The clinical result is often a trial-and-error approach to medication treatment in individuals with ASD, with medication selection based on physician preference and familiarity, guided by identified co-morbidities (Tsai 1999; McDougle 2002). The lack of clear indications and algorithms to direct clinical practice leads to a very poor understanding of overall psychiatric medication use in individuals with ASD, including individuals with co-morbid ASD and ADHD (Wisniewski et al. 2007).
An important first step in advancing our understanding of medication treatment of ASD with and without co-morbid ADHD is to identify current trends in overall and class-specific medication use. Previous studies of medication use in ASD suggest variable, but generally substantial overall prevalence, with estimates ranging from 30% to 70% of people with an ASD taking at least one medication (Martin et al. 1999; Aman et al. 2005; Witwer and Lecavalier 2005; Green et al. 2006; Goin-Kochel et al. 2007; Oswald and Sonenklar 2007; Mandell et al. 2008; Rosenberg et al. 2009) and as many as 30% taking two or more psychotropics (Martin et al. 1999). Antipsychotics, antidepressants, alpha agonists, and stimulants have been identified as the most frequently used medication types (Martin et al. 1999; Myers and Johnson 2007; Rosenberg et al. 2009).
However, previous estimates of medication use and factors influencing medication use were derived from convenience or community samples. Convenience sampling decreases the generalizability of estimates of medication use in the ASD population. Also, previous studies tended to focus only on ASD and have not systematically compared medication use to other common neurodevelopmental conditions, such as ADHD, to benchmark overall use and identify specific patterns of use across medication types (Aman et al. 2005; Rosenberg et al. 2009).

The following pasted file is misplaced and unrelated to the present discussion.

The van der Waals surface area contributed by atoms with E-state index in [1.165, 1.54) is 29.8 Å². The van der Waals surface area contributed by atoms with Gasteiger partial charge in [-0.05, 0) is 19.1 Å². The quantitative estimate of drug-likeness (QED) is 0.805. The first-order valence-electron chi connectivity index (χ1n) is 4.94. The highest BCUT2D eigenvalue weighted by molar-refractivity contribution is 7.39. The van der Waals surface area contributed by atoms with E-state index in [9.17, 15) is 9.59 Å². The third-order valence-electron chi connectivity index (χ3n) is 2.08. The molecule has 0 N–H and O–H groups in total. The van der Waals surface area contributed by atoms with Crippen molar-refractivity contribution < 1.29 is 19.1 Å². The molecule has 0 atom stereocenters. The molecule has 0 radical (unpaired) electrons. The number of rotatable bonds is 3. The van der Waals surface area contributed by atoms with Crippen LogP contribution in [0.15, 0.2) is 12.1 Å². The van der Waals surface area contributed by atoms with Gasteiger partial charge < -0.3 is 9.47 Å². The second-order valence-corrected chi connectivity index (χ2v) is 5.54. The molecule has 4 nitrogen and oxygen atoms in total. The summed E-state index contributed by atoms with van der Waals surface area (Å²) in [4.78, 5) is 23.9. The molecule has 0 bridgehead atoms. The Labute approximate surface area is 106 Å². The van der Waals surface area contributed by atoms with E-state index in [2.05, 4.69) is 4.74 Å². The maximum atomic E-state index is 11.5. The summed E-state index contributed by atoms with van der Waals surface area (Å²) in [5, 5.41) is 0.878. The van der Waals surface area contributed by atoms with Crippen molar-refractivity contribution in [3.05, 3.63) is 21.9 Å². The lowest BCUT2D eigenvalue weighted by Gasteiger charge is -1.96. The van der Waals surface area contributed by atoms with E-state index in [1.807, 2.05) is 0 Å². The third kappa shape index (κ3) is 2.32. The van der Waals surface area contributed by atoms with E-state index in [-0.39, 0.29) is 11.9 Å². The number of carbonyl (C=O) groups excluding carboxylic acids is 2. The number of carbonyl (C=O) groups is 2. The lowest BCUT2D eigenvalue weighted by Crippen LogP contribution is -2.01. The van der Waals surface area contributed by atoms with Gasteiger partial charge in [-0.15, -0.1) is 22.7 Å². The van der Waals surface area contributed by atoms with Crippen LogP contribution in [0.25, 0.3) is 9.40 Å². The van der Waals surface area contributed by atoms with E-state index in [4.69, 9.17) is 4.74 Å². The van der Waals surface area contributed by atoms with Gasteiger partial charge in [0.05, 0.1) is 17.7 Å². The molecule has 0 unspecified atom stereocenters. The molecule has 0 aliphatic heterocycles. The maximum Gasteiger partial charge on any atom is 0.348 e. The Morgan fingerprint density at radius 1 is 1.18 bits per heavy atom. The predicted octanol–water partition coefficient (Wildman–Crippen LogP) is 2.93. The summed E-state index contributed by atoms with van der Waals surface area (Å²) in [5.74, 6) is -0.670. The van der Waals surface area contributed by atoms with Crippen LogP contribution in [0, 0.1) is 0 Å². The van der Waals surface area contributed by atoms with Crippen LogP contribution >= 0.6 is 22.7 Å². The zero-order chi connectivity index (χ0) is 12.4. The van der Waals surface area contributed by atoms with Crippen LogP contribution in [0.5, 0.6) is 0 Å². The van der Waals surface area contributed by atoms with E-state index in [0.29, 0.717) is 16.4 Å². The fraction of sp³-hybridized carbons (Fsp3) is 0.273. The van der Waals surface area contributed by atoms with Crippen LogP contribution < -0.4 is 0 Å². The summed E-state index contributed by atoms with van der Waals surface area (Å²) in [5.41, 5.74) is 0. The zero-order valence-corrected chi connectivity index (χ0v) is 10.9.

The first aim of the present study was to examine the prevalence of medication use, both overall and across specific medication classes, in a nationally representative sample of adolescents. Psychotropic medication prevalence was compared across individuals with ASD without a caregiver-reported ADHD diagnosis (ASD-only), ADHD without ASD (ADHD-only), and ASD with co-morbidADHD (ASD+ADHD). We anticipated that the co-morbid group would show a higher prevalence of medication use relative to individuals with ASD-only. Youths with ADHD-only were expected to show lower rates of medication use, with stimulants being predominant.